Expectations have been running high for consumerized virtual reality since Facebook purchased Oculus VR, the most futuristic-sounding company in the world, in March 2014. Versions of the technology have been in development for decades, but only now is scalable and affordable virtual reality inching towards realization.
Though most of Oculus Rift’s early adopters will buy the interactive packages in order to pitch realistic Halo battles, everyday virtual reality will also be a quantum leap forward for enterprise training. The challenge in training large organizations is to not only disseminate information to thousands of people, but to make it engaging enough to encourage continuous, self-directed learning. In order to do that, content needs to be compelling and immediate to the learner. That’s where Oculus Rift holds enormous potential.
Militaries around the world are already using the Oculus Rift to train soldiers in battlefield tactics and other, more innovative uses. Health care will be revolutionized—not only for VR’s ability to train doctors, but also to enable surgeons to operate remotely on patients.
Oculus Rift will be better for everyday training, too. Imagine a virtual-reality onboarding process: new employees could learn the office by walking the virtual hallways. They could “meet” virtual avatars of the leadership committee. Compliance and safety training would be interactive—a warehouse could demonstrate to aspiring forklift operators exactly what happens when they take a corner too fast.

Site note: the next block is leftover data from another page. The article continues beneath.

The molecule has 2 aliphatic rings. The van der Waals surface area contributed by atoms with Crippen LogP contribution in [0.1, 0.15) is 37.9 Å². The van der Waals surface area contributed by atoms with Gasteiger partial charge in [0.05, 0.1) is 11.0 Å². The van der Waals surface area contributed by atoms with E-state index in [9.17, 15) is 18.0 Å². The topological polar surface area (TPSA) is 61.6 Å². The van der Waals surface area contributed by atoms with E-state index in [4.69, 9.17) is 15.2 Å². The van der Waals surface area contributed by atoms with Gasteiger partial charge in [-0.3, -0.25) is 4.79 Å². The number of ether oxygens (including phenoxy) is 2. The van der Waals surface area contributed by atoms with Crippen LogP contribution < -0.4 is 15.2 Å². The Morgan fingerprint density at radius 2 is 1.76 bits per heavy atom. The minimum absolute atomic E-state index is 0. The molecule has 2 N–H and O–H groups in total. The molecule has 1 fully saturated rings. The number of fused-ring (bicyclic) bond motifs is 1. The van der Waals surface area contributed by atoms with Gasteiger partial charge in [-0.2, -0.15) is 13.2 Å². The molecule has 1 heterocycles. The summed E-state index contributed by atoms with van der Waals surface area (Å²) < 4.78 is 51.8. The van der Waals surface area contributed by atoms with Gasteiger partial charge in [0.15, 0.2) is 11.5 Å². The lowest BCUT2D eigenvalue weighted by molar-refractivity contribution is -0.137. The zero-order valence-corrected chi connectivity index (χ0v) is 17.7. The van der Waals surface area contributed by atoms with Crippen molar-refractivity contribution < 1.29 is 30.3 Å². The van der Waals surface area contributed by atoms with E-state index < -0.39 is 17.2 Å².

And onboarding is only the beginning. Do you have a promising young hire you’ve asked to present to the board at Tuesday morning’s leadership meeting? Give her an Oculus Rift over the weekend and have her practice speaking to the same room, and to the same faces, that she’ll see in person. Do you train your new salespeople with time-consuming role-playing? Have them practice with interactive software that gets them up to speed, at their own pace and in privacy, before subjecting them to a final test.
The most exciting possibility is using virtual reality to interact directly, physically, with the virtual world. The Department of Defense has already produced software that allows cyber defenders to “walk” through computer systems. “The idea is to help soldiers prepare for cyberattacks by giving them the chance to feel as if they were actually inside the Internet.” In other words, Oculus Rift will let humans navigate the digital world with the physical proprioception we use to navigate the real world. Eventually, learning software could use the same mental faculties as learning how to ice skate. The possibilities are limitless.
The above article was originally published on April 6, 2015.
Update: Oculus Rift is almost here! The device will finally ship out to consumers in April 2016 for $599 apiece. The first run has already sold out, so you’ll probably have to wait until later this year to try it out yourself. This blog will be exploring the potential for virtual reality to revolutionize enterprise training in the coming weeks.